The Human Nature Behind the News in Brownsville, Texas by Jim Barton
Despite the plastic bag ban, I think the most appropriate logo for Brownsville and Cameron County would be a picture of a plastic bag stuck on a mesquite bust/fence or dumped furniture on the roadside. The city pays a relative of a state representative $140,000.00 to plagarize a logo, when most of the citizens here would make suggestions free. A few logos to consider....."Poor, Ignorant and Proud"; "A days ride from anywhere"; "Home of Illegals and Proud"; "Home of Casa de Nylon".
Ha! Ha! I like that one! "Home of La Casa Del Nylon". The most expensive worthless building in Brownsville.
"Brownsville... The city of eternal red lights"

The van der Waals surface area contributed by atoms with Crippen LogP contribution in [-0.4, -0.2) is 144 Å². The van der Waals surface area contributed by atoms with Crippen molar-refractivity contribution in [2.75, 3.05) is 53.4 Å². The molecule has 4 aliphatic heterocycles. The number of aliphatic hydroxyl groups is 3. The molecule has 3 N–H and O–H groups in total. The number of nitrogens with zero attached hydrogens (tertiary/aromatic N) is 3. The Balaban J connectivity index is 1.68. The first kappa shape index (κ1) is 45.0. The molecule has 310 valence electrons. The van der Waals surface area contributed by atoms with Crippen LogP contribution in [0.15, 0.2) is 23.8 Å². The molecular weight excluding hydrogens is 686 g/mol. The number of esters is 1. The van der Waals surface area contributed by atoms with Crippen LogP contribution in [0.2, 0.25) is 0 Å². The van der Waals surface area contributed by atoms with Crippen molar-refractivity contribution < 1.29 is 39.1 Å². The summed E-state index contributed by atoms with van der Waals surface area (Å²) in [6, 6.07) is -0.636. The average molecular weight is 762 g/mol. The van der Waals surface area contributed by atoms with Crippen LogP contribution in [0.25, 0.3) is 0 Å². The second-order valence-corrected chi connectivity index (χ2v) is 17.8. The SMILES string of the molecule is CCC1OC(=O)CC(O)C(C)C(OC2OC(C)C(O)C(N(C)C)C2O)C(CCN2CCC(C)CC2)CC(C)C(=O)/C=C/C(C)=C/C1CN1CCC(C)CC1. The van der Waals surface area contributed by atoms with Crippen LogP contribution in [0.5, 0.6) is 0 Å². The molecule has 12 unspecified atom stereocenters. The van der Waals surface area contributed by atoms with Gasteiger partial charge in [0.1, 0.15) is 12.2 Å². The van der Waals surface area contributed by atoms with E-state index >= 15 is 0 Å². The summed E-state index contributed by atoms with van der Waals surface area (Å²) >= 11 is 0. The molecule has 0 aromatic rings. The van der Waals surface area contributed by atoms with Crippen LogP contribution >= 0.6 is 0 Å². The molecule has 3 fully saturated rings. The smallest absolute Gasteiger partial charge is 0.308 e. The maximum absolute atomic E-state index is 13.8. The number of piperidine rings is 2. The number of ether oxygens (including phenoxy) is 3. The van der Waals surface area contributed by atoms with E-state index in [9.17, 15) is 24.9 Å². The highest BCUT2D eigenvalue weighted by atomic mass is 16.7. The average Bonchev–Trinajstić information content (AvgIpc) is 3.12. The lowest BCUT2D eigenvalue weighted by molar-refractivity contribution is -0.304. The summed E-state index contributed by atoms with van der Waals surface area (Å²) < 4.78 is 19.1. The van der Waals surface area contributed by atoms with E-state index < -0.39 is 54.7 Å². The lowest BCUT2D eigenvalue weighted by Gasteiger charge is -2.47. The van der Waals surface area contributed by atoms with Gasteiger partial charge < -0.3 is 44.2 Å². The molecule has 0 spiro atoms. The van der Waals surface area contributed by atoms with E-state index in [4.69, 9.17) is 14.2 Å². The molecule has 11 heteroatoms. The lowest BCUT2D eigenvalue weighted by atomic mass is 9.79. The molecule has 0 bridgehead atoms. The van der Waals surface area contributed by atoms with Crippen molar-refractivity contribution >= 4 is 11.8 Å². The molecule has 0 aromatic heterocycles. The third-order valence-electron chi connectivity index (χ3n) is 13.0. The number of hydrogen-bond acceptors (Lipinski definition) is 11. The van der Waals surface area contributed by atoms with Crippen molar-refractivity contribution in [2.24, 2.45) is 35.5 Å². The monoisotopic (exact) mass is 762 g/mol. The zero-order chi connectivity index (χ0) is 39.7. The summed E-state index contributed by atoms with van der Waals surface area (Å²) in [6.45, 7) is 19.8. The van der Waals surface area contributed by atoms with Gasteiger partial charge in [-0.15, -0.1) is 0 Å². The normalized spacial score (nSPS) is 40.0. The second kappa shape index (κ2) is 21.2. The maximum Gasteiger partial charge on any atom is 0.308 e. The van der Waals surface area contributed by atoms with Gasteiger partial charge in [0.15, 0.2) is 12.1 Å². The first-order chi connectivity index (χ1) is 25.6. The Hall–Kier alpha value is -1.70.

Brownsville" the town that never sleeps" because the flares at the port of brownsville will be lighting up the nights on the way to the island. How about "Brownsville, The town that stinks like shit because the port of brownsville leased it to the LNG pollution plants instead of getting off their asses and attracting clean heavy industry." It's kind of long. Nobody's complaining about Amfels, they employ 1,000 people and they pay ok and welding doesn't fuck up the environment. This is a HUGE disaster and scam pulled by the Oliveiras, the Lucios, the Port of Brownsville gringos who always get side business like commissiioners Reed and Cowen, the BEDC, banker Fred Rustedverg whose bank always gets their cut, the Mayor and so on. Do not let them destroy the last good thing we have left: the quality of air we breathe and the clarity of water in the lagunas and bays.